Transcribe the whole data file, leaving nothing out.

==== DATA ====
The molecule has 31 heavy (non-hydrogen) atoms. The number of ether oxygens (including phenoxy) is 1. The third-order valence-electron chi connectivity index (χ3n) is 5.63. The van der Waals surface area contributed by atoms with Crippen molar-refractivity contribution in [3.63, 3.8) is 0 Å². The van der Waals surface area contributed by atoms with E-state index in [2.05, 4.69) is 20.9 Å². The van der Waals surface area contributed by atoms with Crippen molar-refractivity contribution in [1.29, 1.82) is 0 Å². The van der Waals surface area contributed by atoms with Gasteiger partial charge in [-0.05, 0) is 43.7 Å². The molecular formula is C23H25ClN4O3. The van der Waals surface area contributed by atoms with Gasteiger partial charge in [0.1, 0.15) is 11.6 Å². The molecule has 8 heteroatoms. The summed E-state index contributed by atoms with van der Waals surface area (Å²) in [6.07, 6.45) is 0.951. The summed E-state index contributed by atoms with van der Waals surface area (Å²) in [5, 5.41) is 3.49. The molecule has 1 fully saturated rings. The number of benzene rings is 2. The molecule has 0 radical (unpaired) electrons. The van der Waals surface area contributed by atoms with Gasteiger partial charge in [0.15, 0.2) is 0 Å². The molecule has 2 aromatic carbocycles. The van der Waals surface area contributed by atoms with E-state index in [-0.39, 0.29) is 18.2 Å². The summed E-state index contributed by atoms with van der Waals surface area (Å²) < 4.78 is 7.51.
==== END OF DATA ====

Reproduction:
The molecule has 31 heavy (non-hydrogen) atoms. The number of ether oxygens (including phenoxy) is 1. The third-order valence-electron chi connectivity index (χ3n) is 5.63. The van der Waals surface area contributed by atoms with Crippen molar-refractivity contribution in [3.63, 3.8) is 0 Å². The van der Waals surface area contributed by atoms with E-state index in [2.05, 4.69) is 20.9 Å². The van der Waals surface area contributed by atoms with Crippen molar-refractivity contribution in [1.29, 1.82) is 0 Å². The van der Waals surface area contributed by atoms with Gasteiger partial charge in [-0.05, 0) is 43.7 Å². The molecular formula is C23H25ClN4O3. The van der Waals surface area contributed by atoms with Gasteiger partial charge in [0.1, 0.15) is 11.6 Å². The molecule has 8 heteroatoms. The summed E-state index contributed by atoms with van der Waals surface area (Å²) in [6.07, 6.45) is 0.951. The summed E-state index contributed by atoms with van der Waals surface area (Å²) in [5, 5.41) is 3.49. The molecule has 1 fully saturated rings. The number of benzene rings is 2. The molecule has 0 radical (unpaired) electrons. The van der Waals surface area contributed by atoms with Gasteiger partial charge in [0.15, 0.2) is 0 Å². The molecule has 2 aromatic carbocycles. The van der Waals surface area contributed by atoms with E-state index in [-0.39, 0.29) is 18.2 Å². The summed E-state index contributed by atoms with van der Waals surface area (Å²) < 4.78 is 7.51.